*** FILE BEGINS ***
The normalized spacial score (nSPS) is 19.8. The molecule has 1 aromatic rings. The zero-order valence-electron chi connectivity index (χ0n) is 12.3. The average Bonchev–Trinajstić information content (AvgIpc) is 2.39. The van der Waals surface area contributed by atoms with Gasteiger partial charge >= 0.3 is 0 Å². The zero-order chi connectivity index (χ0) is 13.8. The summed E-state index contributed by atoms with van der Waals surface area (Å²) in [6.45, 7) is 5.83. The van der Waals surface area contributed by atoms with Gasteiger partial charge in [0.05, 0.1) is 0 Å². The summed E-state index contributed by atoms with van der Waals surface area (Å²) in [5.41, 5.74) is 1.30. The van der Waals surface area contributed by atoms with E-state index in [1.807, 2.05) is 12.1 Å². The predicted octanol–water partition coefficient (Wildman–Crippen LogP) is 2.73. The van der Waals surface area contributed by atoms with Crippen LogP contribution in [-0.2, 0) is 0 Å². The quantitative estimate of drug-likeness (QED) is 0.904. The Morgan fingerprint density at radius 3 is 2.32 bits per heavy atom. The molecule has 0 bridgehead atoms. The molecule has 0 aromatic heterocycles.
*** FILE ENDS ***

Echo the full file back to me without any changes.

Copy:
The normalized spacial score (nSPS) is 19.8. The molecule has 1 aromatic rings. The zero-order valence-electron chi connectivity index (χ0n) is 12.3. The average Bonchev–Trinajstić information content (AvgIpc) is 2.39. The van der Waals surface area contributed by atoms with Gasteiger partial charge >= 0.3 is 0 Å². The zero-order chi connectivity index (χ0) is 13.8. The summed E-state index contributed by atoms with van der Waals surface area (Å²) in [6.45, 7) is 5.83. The van der Waals surface area contributed by atoms with Gasteiger partial charge in [0.05, 0.1) is 0 Å². The summed E-state index contributed by atoms with van der Waals surface area (Å²) in [5.41, 5.74) is 1.30. The van der Waals surface area contributed by atoms with E-state index in [1.807, 2.05) is 12.1 Å². The predicted octanol–water partition coefficient (Wildman–Crippen LogP) is 2.73. The van der Waals surface area contributed by atoms with Crippen LogP contribution in [-0.2, 0) is 0 Å². The quantitative estimate of drug-likeness (QED) is 0.904. The Morgan fingerprint density at radius 3 is 2.32 bits per heavy atom. The molecule has 0 bridgehead atoms. The molecule has 0 aromatic heterocycles.